WHEN I WAS A MUCH YOUNGER BOY I thought there were many differences between men and women. Maybe it was the times, the environment or the teachings; but outside the physical characteristics both sexes were treated differently. I never understood why the color blue was designated as a masculine color and pink a feminine one. I was taught to open doors for women and to give up my seat on the bus or train for a woman who is standing. Rarely do I see either of these things being done these days. If a female drops something it was ok to pick it up for her; however, if a male dropped something it was okay to ignore it. To pick something up for another male was akin to telling them they were weak and puny. Seriously, this is what I was led to believe. And of course, there is that thing about showing emotions, especially sadness and tears. Heaven forbid you are watching a sad movie in your film class and tear up; your classmates will pounce on you for being a weak sissy. These are only a couple of the things that I encountered in my youth; I am glad I grew up. HERE ARE A FEW THINGS I see today: both women and men saying ignorant things, both sexes displaying prejudices, men and women competing on the same team and both capable of being poor drivers. In other words, in my small world I see very little difference between men and women. As such, I treat them the same. If either sex drops something I will pick it up for them. In my fitness classes I do not even see males and females; I see people working hard and doing their best. With the participants in my classes ranging in age from 16 to 80 years old, I see the younger generations have a different mindset about the opposite sex than the older members. It is encouraging to me because I believe everyone should be on equal footing and treated equally. In the locker room the only negative remarks I have heard about the opposite sex have come from older men. In my opinion there is a lack of respect on their part, based on their comments. I do not think they have a clue that their attitude is part of the problem. For all I know they may not even know what a woman needs and who knows, maybe the same thing goes on in the women’s locker room and they don’t know what men need. This was not the case for the woman in this dramatic, romantic fantasy. NO MATTER HOW HARD SHE WORKED Ali Davis, played by Taraji P. Henson (Proud Mary, No Good Deed), never felt like she was being treated fairly at her job. Could it be because she was the only female sports agent? This remake of the male version also starred Josh Brener (The Internship, The Belko Experiment) as Brandon Wallace, Aldis Hodge (Straight Outta Compton) as Will, Max Greenfield (The Big Short, About Alex) as Kevin Myrtle and Brian Bosworth (The Longest Yard, Three Kings) as Nick Ivers. I do not know when this movie was completed but a part of me had to wonder while watching it if it was purposely written to appeal to our current events between the sexes. I felt the script had holes in it causing me to be bored. If it was not for Taraji’s valiant effort to get as much as possible out of the script, I would have been even more bored. Gratefully her acting kept this picture alive, along with the few scenes that I found humorous. I do not know how much you will gain from watching this film; I think you would learn more from one of my classes.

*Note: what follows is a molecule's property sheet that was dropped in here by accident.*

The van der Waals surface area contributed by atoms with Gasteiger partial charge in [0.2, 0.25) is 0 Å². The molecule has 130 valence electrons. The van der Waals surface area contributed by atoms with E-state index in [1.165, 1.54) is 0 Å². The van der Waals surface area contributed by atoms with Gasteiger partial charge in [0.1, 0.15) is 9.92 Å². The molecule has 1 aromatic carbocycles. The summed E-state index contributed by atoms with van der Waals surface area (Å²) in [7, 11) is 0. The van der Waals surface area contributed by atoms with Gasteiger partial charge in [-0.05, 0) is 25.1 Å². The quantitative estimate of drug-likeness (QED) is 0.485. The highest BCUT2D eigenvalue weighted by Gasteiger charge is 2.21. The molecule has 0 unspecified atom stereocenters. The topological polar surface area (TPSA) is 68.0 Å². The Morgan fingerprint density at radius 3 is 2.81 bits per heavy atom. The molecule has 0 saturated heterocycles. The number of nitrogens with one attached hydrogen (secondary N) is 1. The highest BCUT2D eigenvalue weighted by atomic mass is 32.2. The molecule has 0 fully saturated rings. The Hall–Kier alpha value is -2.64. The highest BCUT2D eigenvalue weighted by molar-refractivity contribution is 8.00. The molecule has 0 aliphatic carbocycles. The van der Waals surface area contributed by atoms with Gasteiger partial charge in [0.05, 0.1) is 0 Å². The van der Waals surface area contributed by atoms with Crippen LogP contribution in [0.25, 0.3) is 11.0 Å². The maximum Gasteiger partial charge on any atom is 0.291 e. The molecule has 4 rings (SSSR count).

THE MAN’S FACE ON THE PAGE of my business magazine looked familiar to me. I stared for a moment and felt I knew him but not at his present age. Reading thru the accompanying article it turned out I was right; we had been friends in elementary school. He had the same wavy hair and dark eyes except the hair was silver gray instead of black. From what I read he was an executive officer of a venture capital firm. I was completely shocked because, at least during our time in school, he was quite conservative; you could say he was not a risk taker at all. The idea of him now putting capital into startup companies surprised me. It seemed like a total contradiction and for some reason it amused me. We hadn’t had any contact for decades, so my perceptions were based solely on a younger version of himself. If someone were to have asked me what I thought he would be doing when we grew up I would have said sales or marketing; it just seemed he had the type of personality that would cause a person to say he was a “people’s person.” FROM READING THAT ARTICLE ABOUT HIM, I started thinking about other people I had known for a long time. I looked at my perceptions of the person compared to the career they had chosen. In some cases, it was obvious to me there were many who had a good fit between their job and personality. There were some who surprised me because they did not do very well in school; yet, they were now employed doing some technical work that I thought would have been way beyond their capabilities. In fact, one was a scientist; working on testing the strength of a new compound. This person used to cheat on their exams when we were in school. I am sure I mentioned this before but there are several of my former classmates who were stunned to find out I teach in the health and fitness industry. Having been an overweight geek who flunked PE twice; no one, including myself, would have imagined that I now conduct yoga and cycle classes. It really is amazing to me how we all wind up in our chosen career paths. I guess it goes to show you one can never underestimate what a person wants to do in life. This was certainly true for the main character in this family adventure fantasy. NONE OF HIS CLASSMATES WOULD BELIEVE Alex, played by Louis Ashbourne (Alice Through the Looking Glass; Noddy, Toyland Detective-TV), was the one to save the future. How could they, he did not believe it himself. This film festival winning movie also starred Denise Gough (Robin Hood, ’71) as Mary, newcomer Dean Chaumoo as Bedders, Tom Taylor (The Dark Tower, Doctor Foster-TV) as Lance and Angus Imrie (Pond Life, Kingdom-TV) as young Merlin. This fun film reminded me of those live action fantasy films from the 70s and 80s. It had a sweet charm to it that I found enjoyable. The script was written with the young teen in mind, but it also provided amusement for the adult. The story was an updated version of the King Arthur and the round table tales and I liked the blending of the old and modern takes. There was nothing extreme in this picture; everything was kept within a safe parameter. This movie may not win any major awards; but for a couple of hours of light entertainment, this film was an easy viewing for me.